Human Resource & Labor News
www.agc.orgNovember 8, 2011 / Issue No. 6-11
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On the Inside
Regulations & Enforcement
Government Agencies Partner to Enforce Independent Contractor Misclassifications; IRS Offers Risky Settlement Program
FAR Council Issues Final Rules on Labor Laws Notice and on Labor Relations Costs
AGC Objects to Labor Department’s “Persuader Rule”
NLRB Delays Effective Date of Posting Requirement While AGC-Supported Coalition Joins Lawsuit to Block Rule
Labor Department Provides Interim Guidance on Electronic Fee Disclosures
EEOC Opinion Letter Provides Guidance on Use of Arrest and Conviction Records When Hiring
IRS Provides Guidance on Tax Treatment of Employer-Provided Cell Phones
Union Contracting
Union Contractors Meet with Basic Trade Leaders and Hold Strategic Planning Session
FASB Issues New Multiemployer Plan Disclosure Standard; Update Represents Victory for AGC
Professional Development
AGC to Provide Two-Part, Advanced Davis-Bacon Webinar
Co-located HR Professionals and TED Conferences Continue to Grow; 2012 Conference Dates & Location Announced
IRS Provides Guidance on Tax Treatment of Employer-Provided Cell Phones
 

The Internal Revenue Service (IRS) has recently issued guidance designed to clarify the tax treatment of employer-provided cell phones.

The guidance relates to a provision in the Small Business Jobs Act of 2010, that removed cell phones from the definition of listed property, a category under tax law that normally requires additional recordkeeping by taxpayers.  According to the clarification, when an employer provides an employee with a cell phone primarily for noncompensatory business reasons, the business and personal use of the cell phone is generally nontaxable to the employee. The IRS will not require recordkeeping of business use in order to receive this tax-free treatment.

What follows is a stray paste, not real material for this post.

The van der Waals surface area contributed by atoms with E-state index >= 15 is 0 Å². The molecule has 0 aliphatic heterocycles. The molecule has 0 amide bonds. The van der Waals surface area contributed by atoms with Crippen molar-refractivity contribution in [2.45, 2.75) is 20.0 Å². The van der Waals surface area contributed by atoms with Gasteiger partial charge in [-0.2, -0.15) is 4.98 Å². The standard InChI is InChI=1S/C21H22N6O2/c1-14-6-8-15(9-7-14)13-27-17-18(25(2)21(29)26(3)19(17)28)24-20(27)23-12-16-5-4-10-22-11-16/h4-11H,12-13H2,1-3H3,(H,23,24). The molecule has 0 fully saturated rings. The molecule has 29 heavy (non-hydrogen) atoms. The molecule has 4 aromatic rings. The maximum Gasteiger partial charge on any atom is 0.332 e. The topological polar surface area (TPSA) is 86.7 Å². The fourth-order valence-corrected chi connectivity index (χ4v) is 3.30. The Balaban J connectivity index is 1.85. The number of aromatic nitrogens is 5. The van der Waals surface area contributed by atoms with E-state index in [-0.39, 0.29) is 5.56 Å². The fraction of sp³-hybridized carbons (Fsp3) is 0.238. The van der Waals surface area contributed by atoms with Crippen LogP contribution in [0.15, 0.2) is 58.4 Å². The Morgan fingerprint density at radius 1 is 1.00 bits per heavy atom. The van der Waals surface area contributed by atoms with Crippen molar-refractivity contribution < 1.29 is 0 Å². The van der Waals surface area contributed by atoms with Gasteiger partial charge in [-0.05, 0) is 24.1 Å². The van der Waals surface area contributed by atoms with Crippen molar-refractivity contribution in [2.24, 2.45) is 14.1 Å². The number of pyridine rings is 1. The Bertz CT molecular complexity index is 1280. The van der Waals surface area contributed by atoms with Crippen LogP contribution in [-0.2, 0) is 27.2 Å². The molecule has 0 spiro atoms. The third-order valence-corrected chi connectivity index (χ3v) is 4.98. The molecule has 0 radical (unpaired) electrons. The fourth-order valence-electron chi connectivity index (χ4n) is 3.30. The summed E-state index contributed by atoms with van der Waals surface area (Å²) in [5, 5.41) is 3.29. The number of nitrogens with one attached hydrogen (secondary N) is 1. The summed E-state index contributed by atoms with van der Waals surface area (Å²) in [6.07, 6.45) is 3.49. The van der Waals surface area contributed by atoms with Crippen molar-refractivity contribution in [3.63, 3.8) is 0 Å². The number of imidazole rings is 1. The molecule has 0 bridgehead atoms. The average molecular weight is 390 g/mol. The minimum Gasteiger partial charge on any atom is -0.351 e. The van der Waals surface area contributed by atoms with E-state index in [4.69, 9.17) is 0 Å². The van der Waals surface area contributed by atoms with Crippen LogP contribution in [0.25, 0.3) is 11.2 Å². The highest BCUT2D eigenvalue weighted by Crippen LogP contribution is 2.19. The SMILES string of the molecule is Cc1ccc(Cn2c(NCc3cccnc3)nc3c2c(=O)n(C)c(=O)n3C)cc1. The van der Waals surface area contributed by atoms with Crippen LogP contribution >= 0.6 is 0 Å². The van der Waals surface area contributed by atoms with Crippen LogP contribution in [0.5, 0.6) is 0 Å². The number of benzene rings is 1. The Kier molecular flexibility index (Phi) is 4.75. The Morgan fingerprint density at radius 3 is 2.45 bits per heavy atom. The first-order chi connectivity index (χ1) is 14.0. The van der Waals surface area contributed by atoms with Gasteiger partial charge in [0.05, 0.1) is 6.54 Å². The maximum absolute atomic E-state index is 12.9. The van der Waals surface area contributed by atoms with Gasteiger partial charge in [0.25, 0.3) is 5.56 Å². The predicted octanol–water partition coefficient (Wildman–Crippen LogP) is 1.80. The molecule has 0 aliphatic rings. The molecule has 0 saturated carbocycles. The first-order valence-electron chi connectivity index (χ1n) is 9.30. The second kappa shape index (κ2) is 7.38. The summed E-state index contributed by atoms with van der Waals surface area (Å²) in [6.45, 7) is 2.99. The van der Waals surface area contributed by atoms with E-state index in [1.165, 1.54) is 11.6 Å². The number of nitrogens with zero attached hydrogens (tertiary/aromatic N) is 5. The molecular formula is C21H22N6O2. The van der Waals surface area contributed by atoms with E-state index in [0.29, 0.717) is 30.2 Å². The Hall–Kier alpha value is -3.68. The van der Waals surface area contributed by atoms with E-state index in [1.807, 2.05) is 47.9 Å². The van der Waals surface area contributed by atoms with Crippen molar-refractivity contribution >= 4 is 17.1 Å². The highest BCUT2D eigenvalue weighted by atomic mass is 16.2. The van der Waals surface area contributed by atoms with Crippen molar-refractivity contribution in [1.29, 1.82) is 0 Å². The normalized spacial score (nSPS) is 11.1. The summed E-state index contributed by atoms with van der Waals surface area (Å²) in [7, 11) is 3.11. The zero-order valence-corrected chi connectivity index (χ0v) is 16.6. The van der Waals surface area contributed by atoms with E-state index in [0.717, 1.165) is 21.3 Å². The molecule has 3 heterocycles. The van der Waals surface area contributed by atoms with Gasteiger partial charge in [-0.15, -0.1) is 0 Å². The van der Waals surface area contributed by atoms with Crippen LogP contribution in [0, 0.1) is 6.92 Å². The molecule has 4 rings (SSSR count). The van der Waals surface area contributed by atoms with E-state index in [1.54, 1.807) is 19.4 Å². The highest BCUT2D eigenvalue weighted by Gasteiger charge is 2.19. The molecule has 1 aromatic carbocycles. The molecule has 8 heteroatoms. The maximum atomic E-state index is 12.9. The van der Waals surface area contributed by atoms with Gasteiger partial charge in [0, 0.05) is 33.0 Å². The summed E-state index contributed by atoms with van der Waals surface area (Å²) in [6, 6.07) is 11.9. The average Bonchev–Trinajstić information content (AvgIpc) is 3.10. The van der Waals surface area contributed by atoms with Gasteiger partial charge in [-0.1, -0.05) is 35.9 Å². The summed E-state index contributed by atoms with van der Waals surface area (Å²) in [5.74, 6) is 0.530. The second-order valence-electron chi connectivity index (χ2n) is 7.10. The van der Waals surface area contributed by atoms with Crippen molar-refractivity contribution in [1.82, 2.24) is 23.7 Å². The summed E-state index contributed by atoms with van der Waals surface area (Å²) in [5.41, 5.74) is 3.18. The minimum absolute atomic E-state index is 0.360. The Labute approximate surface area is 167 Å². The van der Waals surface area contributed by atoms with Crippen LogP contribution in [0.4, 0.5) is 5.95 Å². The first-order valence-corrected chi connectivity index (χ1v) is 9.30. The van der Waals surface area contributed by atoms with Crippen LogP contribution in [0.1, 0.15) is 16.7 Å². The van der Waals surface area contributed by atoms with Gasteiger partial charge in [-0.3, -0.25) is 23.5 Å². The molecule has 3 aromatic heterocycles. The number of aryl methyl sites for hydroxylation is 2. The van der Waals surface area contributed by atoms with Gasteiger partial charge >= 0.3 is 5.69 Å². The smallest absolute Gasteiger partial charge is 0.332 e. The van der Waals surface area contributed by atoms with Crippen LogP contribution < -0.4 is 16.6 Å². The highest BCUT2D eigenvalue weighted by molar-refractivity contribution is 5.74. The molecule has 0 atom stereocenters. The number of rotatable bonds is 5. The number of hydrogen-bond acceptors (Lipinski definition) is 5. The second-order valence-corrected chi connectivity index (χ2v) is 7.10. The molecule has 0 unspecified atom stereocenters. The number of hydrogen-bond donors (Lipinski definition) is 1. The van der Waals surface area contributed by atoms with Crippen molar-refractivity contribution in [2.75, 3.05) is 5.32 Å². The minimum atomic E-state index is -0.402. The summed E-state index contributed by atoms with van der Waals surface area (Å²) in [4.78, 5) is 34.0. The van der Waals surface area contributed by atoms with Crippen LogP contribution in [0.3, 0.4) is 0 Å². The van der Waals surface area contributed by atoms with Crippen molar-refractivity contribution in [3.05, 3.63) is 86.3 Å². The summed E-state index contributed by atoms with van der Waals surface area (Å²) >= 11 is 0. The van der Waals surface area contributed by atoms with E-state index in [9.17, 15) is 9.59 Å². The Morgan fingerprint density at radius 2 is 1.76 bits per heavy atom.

The IRS also announced, in a memo to its audit examiners, a similar administrative approach that applies with respect to arrangements common to small businesses that provide cash allowances and reimbursements for work-related use of personally-owned cell phones. Under this approach, employers that require employees, primarily for noncompensatory business reasons, to use their personal cell phones for business purposes may treat reimbursements of the employees’ expenses for reasonable cell phone coverage as nontaxable. This treatment does not apply to reimbursements of unusual or excessive expenses or to reimbursements made as a substitute for a portion of the employee’s regular wages.

The guidance does not apply to the provision of cell phones or reimbursement for cell-phone use that is not primarily business-related, as such arrangements are generally taxable.

In light of these changes, employers should review their cell phone policies to ensure that any employer-provided cell phone or reimbursement is for a noncompensatory business purpose and is not merely to promote morale, attract employees or to add to an employee’s compensation.


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